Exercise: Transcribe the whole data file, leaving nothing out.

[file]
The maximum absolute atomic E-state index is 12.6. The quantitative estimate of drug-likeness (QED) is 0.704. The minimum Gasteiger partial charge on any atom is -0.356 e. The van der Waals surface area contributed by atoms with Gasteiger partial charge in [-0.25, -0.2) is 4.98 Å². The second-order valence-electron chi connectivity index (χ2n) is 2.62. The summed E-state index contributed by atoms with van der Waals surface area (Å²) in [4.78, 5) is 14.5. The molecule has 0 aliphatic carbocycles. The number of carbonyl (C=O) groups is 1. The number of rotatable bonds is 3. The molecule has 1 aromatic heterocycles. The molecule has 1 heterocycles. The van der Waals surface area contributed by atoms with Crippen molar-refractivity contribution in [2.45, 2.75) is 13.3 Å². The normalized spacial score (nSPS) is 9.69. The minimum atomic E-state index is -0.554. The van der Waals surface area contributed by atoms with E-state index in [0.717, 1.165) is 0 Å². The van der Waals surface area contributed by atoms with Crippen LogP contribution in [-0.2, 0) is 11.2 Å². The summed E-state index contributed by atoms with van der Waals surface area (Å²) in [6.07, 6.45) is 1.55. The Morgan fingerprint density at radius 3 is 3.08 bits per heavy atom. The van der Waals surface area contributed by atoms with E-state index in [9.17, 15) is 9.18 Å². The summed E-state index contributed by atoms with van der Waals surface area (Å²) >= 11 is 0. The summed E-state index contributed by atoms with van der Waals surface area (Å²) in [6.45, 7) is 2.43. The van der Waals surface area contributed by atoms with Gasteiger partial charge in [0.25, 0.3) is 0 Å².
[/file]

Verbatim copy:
The maximum absolute atomic E-state index is 12.6. The quantitative estimate of drug-likeness (QED) is 0.704. The minimum Gasteiger partial charge on any atom is -0.356 e. The van der Waals surface area contributed by atoms with Gasteiger partial charge in [-0.25, -0.2) is 4.98 Å². The second-order valence-electron chi connectivity index (χ2n) is 2.62. The summed E-state index contributed by atoms with van der Waals surface area (Å²) in [4.78, 5) is 14.5. The molecule has 0 aliphatic carbocycles. The number of carbonyl (C=O) groups is 1. The number of rotatable bonds is 3. The molecule has 1 aromatic heterocycles. The molecule has 1 heterocycles. The van der Waals surface area contributed by atoms with Crippen molar-refractivity contribution in [2.45, 2.75) is 13.3 Å². The normalized spacial score (nSPS) is 9.69. The minimum atomic E-state index is -0.554. The van der Waals surface area contributed by atoms with E-state index in [0.717, 1.165) is 0 Å². The van der Waals surface area contributed by atoms with Crippen LogP contribution in [-0.2, 0) is 11.2 Å². The summed E-state index contributed by atoms with van der Waals surface area (Å²) in [6.07, 6.45) is 1.55. The Morgan fingerprint density at radius 3 is 3.08 bits per heavy atom. The van der Waals surface area contributed by atoms with E-state index in [9.17, 15) is 9.18 Å². The summed E-state index contributed by atoms with van der Waals surface area (Å²) >= 11 is 0. The summed E-state index contributed by atoms with van der Waals surface area (Å²) in [6.45, 7) is 2.43. The van der Waals surface area contributed by atoms with Gasteiger partial charge in [0.25, 0.3) is 0 Å².